Hi guys. I'm sorry I missed last week's note. It's been a big week. I've been seeing a number of clients, and it's super interesting to hear different investors' points of view. From commercial property devaluations, hard landing, soft landing, no landing, recession, credit crunch, the list goes on.
I attended a property briefing earlier on in the week, hosted by an equity property investors. Many investors will tell you not to invest in commercial property right now, and for good reason. I don't disagree with this statement. But the statement is nonsense. What does commercial property mean? What segment are you referring to? What market are you referring to? The premise is that valuations are too high and that capitalisation (cap) rates need to rise. We all know this. It's common sense. But can anyone tell me how common sense has prevailed over the last few years. Everything you read, everything your learned about markets and economics, everything you thought would or should happen, didn't happen. And if everyone knows that cap rates need to rise, will they? Landlords are as well informed as you and I. Their financiers are as well-informed as you and I. And guess what, we know exactly what happens when financiers push just that little too far.
Remember the GFC? I'm not saying cap rates won't rise, I'm not saying property valuations won't and shouldn't fall. Maybe they will, maybe they won't, and maybe they will not for the reasons we think. It doesn't matter what I think. All I'm really curious about is whether there is a small possibility that private markets get away with not having their valuations fall like a brick in the ocean or the possibility that we could be wrong. I merely ask that you keep an open mind.
Let's use the imminent recession as example. The one that should already be here by now as indicated by the most talked about recession indicator. I mean c'mon, it's predicted every recession since 1955.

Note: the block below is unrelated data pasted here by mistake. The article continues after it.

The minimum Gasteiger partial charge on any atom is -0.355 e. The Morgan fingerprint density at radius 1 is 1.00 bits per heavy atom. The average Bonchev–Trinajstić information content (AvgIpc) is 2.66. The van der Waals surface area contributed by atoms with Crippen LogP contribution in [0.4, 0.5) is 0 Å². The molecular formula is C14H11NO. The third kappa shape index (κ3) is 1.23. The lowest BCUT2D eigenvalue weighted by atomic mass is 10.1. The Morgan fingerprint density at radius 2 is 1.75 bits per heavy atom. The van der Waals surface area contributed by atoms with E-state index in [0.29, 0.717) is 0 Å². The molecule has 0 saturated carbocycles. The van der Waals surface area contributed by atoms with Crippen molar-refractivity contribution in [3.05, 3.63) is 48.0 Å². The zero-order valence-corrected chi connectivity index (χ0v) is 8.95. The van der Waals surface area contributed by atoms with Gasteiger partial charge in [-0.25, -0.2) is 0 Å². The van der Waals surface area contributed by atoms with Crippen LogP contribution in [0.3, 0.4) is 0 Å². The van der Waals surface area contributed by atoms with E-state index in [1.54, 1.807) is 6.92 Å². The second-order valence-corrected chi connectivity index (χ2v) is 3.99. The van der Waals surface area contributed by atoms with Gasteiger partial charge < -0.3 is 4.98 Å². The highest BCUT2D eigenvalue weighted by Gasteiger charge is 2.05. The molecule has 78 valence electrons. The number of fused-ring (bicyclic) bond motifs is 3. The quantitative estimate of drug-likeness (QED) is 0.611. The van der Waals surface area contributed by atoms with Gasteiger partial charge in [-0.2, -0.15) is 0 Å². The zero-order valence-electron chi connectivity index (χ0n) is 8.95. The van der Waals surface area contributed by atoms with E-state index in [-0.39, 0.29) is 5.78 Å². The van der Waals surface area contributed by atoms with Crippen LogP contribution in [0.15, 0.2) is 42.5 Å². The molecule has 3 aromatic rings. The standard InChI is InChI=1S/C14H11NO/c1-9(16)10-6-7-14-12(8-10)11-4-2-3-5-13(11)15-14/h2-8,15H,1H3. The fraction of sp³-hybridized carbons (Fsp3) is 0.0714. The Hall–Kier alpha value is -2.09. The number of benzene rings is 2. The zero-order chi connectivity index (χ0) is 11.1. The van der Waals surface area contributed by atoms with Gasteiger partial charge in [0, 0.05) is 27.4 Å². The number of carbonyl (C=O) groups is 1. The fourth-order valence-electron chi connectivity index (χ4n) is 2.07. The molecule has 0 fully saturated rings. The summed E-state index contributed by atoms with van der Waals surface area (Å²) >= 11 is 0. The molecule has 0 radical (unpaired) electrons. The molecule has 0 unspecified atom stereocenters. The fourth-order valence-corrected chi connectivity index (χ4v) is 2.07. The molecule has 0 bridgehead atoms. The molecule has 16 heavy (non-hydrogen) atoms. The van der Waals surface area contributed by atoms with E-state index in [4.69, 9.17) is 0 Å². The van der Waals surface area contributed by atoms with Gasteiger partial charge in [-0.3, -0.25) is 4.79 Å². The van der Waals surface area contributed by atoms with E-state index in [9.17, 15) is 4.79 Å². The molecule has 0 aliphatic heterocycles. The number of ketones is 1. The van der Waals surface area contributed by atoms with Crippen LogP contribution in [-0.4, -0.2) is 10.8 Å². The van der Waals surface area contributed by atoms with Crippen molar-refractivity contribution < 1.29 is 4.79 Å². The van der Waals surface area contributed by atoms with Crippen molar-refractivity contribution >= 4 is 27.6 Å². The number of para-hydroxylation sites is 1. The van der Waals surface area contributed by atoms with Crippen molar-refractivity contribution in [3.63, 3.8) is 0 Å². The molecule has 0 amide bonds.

Yet there is virtually no evidence that the economy is contracting (at least in the US economy). The curve (above chart) has been inverted for some time, and now, it's clawing its way back toward normal as the yield between the 3-month and 10-year treasuries shrinks.
According to avid yield curve watchers, the recession comes after the curve starts to re-steepen. This is evident in the last three recessions (2000, 2010, and 2020). Presently, employment is at 3.60%, economist is raising their third-quarter GDP numbers, manufacturing investment is booming, and company earnings are putting expectations to shame.
As we have seen over the last few years, anything can happen. And this current state of play can go on for a long time. But, right now, it does not feel or look or smell like the economy is teetering on the brink.
If the last 25 years have taught me anything about financial markets, is that most people are wrong most of the time. Timing is everything, yet the timing is the hardest part of the equation to nail. And investing is not a binary decision. Portfolio investing and diversifying your investments is the only free lunch in town.
Invest in harmony with your personal aspirations and plans. Not based on what the expert wearing a necktie is telling you from across the room.